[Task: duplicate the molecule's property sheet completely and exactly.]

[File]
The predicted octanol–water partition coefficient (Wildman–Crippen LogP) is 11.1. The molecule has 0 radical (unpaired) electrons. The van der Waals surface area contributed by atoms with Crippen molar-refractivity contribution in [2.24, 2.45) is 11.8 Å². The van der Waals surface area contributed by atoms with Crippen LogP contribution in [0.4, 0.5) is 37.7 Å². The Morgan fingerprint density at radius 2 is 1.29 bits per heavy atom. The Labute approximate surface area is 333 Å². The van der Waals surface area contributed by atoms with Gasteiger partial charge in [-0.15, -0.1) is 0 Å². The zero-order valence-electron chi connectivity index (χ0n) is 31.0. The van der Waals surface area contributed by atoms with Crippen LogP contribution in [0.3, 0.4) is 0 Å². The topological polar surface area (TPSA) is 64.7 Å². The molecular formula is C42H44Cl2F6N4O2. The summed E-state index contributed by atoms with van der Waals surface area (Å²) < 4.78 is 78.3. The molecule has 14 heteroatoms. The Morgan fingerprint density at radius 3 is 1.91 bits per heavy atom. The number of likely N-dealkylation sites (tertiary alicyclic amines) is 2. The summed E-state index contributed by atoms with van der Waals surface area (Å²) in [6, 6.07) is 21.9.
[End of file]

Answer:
The predicted octanol–water partition coefficient (Wildman–Crippen LogP) is 11.1. The molecule has 0 radical (unpaired) electrons. The van der Waals surface area contributed by atoms with Crippen molar-refractivity contribution in [2.24, 2.45) is 11.8 Å². The van der Waals surface area contributed by atoms with Crippen LogP contribution in [0.4, 0.5) is 37.7 Å². The Morgan fingerprint density at radius 2 is 1.29 bits per heavy atom. The Labute approximate surface area is 333 Å². The van der Waals surface area contributed by atoms with Gasteiger partial charge in [-0.15, -0.1) is 0 Å². The zero-order valence-electron chi connectivity index (χ0n) is 31.0. The van der Waals surface area contributed by atoms with Crippen LogP contribution in [0.3, 0.4) is 0 Å². The topological polar surface area (TPSA) is 64.7 Å². The molecular formula is C42H44Cl2F6N4O2. The summed E-state index contributed by atoms with van der Waals surface area (Å²) < 4.78 is 78.3. The molecule has 14 heteroatoms. The Morgan fingerprint density at radius 3 is 1.91 bits per heavy atom. The number of likely N-dealkylation sites (tertiary alicyclic amines) is 2. The summed E-state index contributed by atoms with van der Waals surface area (Å²) in [6, 6.07) is 21.9.